best indicated in the later work of Mr. Howells
Happy is that author whose final admirers are, as heroes used to say, ‘the captives of his bow and spear,’ the men from whom he met his earlier criticism.
Happy is that man who has the patience to follow, like Cicero
, his own genius, and not to take the opinions of others for his guide.
And the earlier work of Mr. Howells
—that is, everything before ‘The Rise of Silas Lapham
,’ ‘Annie Kilburn
,’ and ‘The Hazard
of New Fortunes’—falls now into its right place; its alleged thinness becomes merely that of the painter's sketches and studies before his maturer work begins.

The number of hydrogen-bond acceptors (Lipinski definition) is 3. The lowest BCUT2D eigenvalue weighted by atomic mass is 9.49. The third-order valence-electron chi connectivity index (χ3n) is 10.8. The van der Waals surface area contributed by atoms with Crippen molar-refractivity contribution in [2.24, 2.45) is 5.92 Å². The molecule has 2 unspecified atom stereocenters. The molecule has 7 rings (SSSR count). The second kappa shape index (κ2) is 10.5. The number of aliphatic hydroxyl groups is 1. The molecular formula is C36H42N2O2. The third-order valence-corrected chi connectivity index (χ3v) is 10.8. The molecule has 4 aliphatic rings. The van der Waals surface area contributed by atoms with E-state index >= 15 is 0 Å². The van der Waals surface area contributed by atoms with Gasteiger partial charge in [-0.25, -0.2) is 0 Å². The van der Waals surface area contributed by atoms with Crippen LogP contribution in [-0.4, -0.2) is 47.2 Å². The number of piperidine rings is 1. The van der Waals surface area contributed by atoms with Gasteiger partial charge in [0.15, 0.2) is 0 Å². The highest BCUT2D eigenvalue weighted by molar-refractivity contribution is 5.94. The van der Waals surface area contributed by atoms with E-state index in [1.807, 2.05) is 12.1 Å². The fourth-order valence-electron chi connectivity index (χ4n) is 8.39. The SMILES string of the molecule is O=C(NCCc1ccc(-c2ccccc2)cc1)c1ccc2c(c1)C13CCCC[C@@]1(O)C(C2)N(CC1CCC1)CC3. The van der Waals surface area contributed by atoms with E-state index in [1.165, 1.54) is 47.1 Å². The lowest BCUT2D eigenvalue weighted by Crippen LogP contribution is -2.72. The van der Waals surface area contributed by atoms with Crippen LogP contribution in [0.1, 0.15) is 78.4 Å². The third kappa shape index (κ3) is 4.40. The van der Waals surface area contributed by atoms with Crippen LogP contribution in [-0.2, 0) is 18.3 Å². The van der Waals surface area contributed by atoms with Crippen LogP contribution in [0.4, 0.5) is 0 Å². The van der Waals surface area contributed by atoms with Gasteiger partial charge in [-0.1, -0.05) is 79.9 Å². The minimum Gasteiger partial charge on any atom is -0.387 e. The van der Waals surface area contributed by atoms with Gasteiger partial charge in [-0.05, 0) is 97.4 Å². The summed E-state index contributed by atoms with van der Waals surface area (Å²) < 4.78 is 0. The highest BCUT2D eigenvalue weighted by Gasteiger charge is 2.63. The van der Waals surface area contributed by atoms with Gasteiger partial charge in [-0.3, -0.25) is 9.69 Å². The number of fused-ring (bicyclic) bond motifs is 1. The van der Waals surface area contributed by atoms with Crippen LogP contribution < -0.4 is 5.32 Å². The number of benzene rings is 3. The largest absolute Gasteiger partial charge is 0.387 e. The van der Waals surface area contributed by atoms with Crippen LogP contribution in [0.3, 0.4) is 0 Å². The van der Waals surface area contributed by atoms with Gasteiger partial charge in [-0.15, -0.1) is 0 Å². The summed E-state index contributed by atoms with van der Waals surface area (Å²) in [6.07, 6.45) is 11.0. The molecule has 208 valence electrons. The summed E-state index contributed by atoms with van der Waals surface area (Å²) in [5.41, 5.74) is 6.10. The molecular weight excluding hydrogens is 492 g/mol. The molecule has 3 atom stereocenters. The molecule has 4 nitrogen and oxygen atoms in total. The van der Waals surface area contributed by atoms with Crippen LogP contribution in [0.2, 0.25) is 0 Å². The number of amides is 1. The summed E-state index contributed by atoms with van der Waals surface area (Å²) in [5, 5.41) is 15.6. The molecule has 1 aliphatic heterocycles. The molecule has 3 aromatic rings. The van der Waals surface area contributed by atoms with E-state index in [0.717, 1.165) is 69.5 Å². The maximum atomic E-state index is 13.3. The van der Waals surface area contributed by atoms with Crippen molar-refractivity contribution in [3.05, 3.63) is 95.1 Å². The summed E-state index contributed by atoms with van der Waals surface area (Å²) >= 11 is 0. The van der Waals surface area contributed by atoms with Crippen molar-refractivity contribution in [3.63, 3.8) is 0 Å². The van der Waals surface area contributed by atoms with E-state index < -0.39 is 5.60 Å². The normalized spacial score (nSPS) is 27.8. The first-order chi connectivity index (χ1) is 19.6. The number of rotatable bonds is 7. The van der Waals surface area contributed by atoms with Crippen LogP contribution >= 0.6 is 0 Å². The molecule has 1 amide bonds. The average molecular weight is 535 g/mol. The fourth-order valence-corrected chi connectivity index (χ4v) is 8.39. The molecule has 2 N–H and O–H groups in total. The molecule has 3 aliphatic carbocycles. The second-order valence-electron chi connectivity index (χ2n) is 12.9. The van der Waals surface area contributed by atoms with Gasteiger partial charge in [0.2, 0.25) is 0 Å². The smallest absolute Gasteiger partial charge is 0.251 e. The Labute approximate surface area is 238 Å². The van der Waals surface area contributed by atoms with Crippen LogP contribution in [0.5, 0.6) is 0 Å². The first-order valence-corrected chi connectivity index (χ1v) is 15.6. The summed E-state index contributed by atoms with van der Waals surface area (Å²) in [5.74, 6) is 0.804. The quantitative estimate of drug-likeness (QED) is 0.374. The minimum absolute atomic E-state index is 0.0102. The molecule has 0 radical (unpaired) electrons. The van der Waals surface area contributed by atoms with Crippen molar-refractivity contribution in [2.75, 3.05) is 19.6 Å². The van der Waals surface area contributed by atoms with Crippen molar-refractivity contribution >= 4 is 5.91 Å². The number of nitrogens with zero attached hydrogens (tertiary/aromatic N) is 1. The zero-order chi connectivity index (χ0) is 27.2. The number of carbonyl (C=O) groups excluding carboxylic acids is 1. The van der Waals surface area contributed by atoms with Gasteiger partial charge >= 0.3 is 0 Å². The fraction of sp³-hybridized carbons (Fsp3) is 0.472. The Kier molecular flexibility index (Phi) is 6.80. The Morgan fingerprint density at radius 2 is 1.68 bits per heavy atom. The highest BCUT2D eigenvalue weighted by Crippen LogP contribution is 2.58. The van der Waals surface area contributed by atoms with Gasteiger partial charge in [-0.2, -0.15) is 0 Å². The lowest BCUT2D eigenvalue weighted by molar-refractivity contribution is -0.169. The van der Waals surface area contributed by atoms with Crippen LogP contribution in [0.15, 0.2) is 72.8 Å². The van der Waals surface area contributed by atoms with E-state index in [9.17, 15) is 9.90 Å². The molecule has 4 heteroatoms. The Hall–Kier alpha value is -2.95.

As the Emperor Alaric felt always an unseen power drawing him on to Rome
, so Howells
has evidently felt a magnet drawing him on to New York, and it was not until he set up his canvas there that it had due proportions.
My friend Mr. James Parton
used to say that students must live in New England
, where there were better libraries, but that ‘loafers and men of genius’ should live in New York.
To me personally it seems a high price to pay for the privileges either of genius or of loafing, but it is well that Howells
has at last